Be “Cool” About the Rules
Quick story: When I was 19 and still a camp counselor, one of the cooler fourth-graders (Connor McCloud—he had those sneakers that light up and a name that made him sound like a Final Fantasy character) asked me if I would give him my car keys so he could drive around the parking lot for a little while. His reasoning was that if he started practicing early, he’d be the safest driver when it came time to actually getting his license.
“There’s no arguing with your logic,” I said, thumbing through the official camp rule book, “but the rules say I’m not supposed to give any of my personal belongings over to the campers.”
“But it’s summer time,” Connor explained. “It’s vacation.”
“Aw, little buddy,” I attempted to reason, “the rules don’t take a vacation.” (This was my mantra at the time.)
Connor walked off disappointed, but I still felt like I’d made the right decision until the next day, when I saw my car had been vandalized. Someone had taken red paint and written “Counselor Daniel Fucks Rules, Signed: Connor” on my windshield. Suffice it to say, the rest of that summer was a wash. I wasn’t going to get in the good graces of Connor or any of the other cool kids.
The lesson: Relax on the rules! Kids spend all year in school following different rules from different teachers. When they get home, they have a whole new set of rules imposed on them by their parents, and while it is your job as a counselor to also enforce rules, it’s important to know that you’re allowed to relax about the rules when it comes to summer camp and also that rules are for losers. (At least, that’s what Connor says.) Kids deserve a break from the rules, and as a counselor, you are uniquely positioned to give them that break, thereby letting them know that you’re “one of the rad ones.” After that year, I was less about following the rule book and more about letting kids do “whatever made them feel good.” It made me pretty popular! If the coolest kid in your camp wants to do something against the rules, just let them!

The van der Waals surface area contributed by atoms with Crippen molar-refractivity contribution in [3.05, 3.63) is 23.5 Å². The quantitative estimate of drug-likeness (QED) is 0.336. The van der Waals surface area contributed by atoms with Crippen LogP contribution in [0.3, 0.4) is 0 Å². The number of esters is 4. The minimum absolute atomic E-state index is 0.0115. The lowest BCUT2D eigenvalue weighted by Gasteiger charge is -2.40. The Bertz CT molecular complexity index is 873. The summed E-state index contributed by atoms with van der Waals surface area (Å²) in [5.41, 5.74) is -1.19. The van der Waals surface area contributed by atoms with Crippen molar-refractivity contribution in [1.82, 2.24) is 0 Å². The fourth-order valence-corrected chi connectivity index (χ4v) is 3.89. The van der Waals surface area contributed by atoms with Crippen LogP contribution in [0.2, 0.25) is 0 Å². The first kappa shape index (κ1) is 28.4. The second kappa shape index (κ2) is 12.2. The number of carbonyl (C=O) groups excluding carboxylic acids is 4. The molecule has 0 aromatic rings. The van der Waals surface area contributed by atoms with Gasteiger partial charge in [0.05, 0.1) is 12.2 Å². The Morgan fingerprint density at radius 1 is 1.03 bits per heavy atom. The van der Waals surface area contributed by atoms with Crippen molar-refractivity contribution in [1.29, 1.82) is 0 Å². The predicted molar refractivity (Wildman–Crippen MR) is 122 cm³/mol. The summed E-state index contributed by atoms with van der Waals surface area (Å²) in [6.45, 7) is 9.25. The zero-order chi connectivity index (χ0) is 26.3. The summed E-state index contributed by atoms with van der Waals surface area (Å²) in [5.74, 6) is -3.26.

NEVER Let Any of the Kids See You Cry
I know, I know, this one sounds counter-intuitive because crying is a very brave thing to do. That was my philosophy, and that’s why in my second year as a counselor, when I felt a wave of the weepies coming on, I just let it happen and cried right there at arts and crafts. Some necessary backstory: I did a painting of a dog, who was a good boy like me, and the arts and crafts teacher gave all of the kids gold stars but not me, even though my painting was good (like me! Like the dog!) because “The stars are just for the campers.”
What if they told Neil Armstrong that the stars are just for campers? Then we’d never be friends with the moon!
That was enough for me. I let out a big cry, thinking the kids would appreciate my bravery. Boy, was I wrong. Kids can be very cruel, especially if they have a counselor that explicitly encourages cruelty if it feels good (see previous lesson). They laughed and laughed and laughed at me.
“Riddle me this,” I began. “If crying wasn’t cool,” I continued, “then why would they have Fonzie cry in that one episode of Happy Days where Richie almost dies?” I gloriously concluded.
If anyone in the crowd was saying “He’s right” or “Wow, that logic holds up,” I couldn’t hear them, because they were drowned out by the ones saying “Who is Fonzie?” and “More like Happy Gays” and “A friend almost dying and not getting a gold star are not equivalent things.” It took me weeks to overcome the unimaginative nicknames they came up with (“Daniel O’Cryin’,” “That Crying Idiot,” things like that). I never cried in that camp again.
The lesson: Find other places to cry! I mean, I obviously cried in that camp again, at least twice later in that same day. The trick is to find private places to cry, which I did often in toilets or during one of my “walkabouts.” (This is a game I invented where I left the kids alone to take care of themselves and then walked off into the woods to cry because a kid said a mean thing about my nose or face or because I was thinking about the part in “A Little Fall of Rain” where Eponine never gets to say the last “grow” and, oh, fuck me, here I go again, time for a walkabout.)
There you have it! If you follow these three simple lessons, you just might be lucky enough to have the coolest camper ask you to be their number one lackey. Enjoy your super cool future!